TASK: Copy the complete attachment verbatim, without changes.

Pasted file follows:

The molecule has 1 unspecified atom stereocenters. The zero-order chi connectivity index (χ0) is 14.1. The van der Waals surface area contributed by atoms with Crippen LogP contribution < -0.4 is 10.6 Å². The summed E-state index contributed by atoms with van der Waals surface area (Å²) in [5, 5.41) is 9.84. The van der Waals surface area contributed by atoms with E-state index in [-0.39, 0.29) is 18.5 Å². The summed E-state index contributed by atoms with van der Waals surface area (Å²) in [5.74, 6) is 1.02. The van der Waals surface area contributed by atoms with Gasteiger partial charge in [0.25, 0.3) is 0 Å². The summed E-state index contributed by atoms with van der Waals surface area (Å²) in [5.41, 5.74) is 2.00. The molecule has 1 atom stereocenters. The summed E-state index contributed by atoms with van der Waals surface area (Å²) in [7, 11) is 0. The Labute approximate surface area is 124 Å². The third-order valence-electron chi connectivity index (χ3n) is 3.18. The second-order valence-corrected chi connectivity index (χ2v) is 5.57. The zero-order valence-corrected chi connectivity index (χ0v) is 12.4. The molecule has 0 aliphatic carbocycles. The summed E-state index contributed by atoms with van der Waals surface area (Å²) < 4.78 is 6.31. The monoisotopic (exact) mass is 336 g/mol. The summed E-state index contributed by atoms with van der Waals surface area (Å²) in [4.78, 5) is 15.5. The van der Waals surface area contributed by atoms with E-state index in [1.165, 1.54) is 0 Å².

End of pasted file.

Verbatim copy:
The molecule has 1 unspecified atom stereocenters. The zero-order chi connectivity index (χ0) is 14.1. The van der Waals surface area contributed by atoms with Crippen LogP contribution < -0.4 is 10.6 Å². The summed E-state index contributed by atoms with van der Waals surface area (Å²) in [5, 5.41) is 9.84. The van der Waals surface area contributed by atoms with E-state index in [-0.39, 0.29) is 18.5 Å². The summed E-state index contributed by atoms with van der Waals surface area (Å²) in [5.74, 6) is 1.02. The van der Waals surface area contributed by atoms with Gasteiger partial charge in [0.25, 0.3) is 0 Å². The summed E-state index contributed by atoms with van der Waals surface area (Å²) in [5.41, 5.74) is 2.00. The molecule has 1 atom stereocenters. The summed E-state index contributed by atoms with van der Waals surface area (Å²) in [7, 11) is 0. The Labute approximate surface area is 124 Å². The third-order valence-electron chi connectivity index (χ3n) is 3.18. The second-order valence-corrected chi connectivity index (χ2v) is 5.57. The zero-order valence-corrected chi connectivity index (χ0v) is 12.4. The molecule has 0 aliphatic carbocycles. The summed E-state index contributed by atoms with van der Waals surface area (Å²) < 4.78 is 6.31. The monoisotopic (exact) mass is 336 g/mol. The summed E-state index contributed by atoms with van der Waals surface area (Å²) in [4.78, 5) is 15.5. The van der Waals surface area contributed by atoms with E-state index in [1.165, 1.54) is 0 Å².